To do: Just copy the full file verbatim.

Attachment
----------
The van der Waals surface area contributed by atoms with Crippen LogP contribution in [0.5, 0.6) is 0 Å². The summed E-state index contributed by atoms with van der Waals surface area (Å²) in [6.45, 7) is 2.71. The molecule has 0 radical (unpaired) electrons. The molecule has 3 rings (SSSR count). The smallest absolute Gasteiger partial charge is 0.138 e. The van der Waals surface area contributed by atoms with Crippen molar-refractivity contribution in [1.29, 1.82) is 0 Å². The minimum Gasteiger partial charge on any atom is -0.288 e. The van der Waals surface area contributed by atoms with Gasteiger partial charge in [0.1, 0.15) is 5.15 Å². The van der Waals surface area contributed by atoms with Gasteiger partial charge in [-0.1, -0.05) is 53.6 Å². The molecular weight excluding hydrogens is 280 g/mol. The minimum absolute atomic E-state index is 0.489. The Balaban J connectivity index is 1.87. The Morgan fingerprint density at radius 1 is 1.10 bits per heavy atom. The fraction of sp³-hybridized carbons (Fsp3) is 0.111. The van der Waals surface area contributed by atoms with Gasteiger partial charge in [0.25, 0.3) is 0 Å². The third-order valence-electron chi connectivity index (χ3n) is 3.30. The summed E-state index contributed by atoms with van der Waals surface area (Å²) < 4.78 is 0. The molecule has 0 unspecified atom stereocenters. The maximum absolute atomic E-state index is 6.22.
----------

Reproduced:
The van der Waals surface area contributed by atoms with Crippen LogP contribution in [0.5, 0.6) is 0 Å². The summed E-state index contributed by atoms with van der Waals surface area (Å²) in [6.45, 7) is 2.71. The molecule has 0 radical (unpaired) electrons. The molecule has 3 rings (SSSR count). The smallest absolute Gasteiger partial charge is 0.138 e. The van der Waals surface area contributed by atoms with Crippen molar-refractivity contribution in [1.29, 1.82) is 0 Å². The minimum Gasteiger partial charge on any atom is -0.288 e. The van der Waals surface area contributed by atoms with Gasteiger partial charge in [0.1, 0.15) is 5.15 Å². The van der Waals surface area contributed by atoms with Gasteiger partial charge in [-0.1, -0.05) is 53.6 Å². The molecular weight excluding hydrogens is 280 g/mol. The minimum absolute atomic E-state index is 0.489. The Balaban J connectivity index is 1.87. The Morgan fingerprint density at radius 1 is 1.10 bits per heavy atom. The fraction of sp³-hybridized carbons (Fsp3) is 0.111. The van der Waals surface area contributed by atoms with Gasteiger partial charge in [0.25, 0.3) is 0 Å². The third-order valence-electron chi connectivity index (χ3n) is 3.30. The summed E-state index contributed by atoms with van der Waals surface area (Å²) < 4.78 is 0. The molecule has 0 unspecified atom stereocenters. The maximum absolute atomic E-state index is 6.22.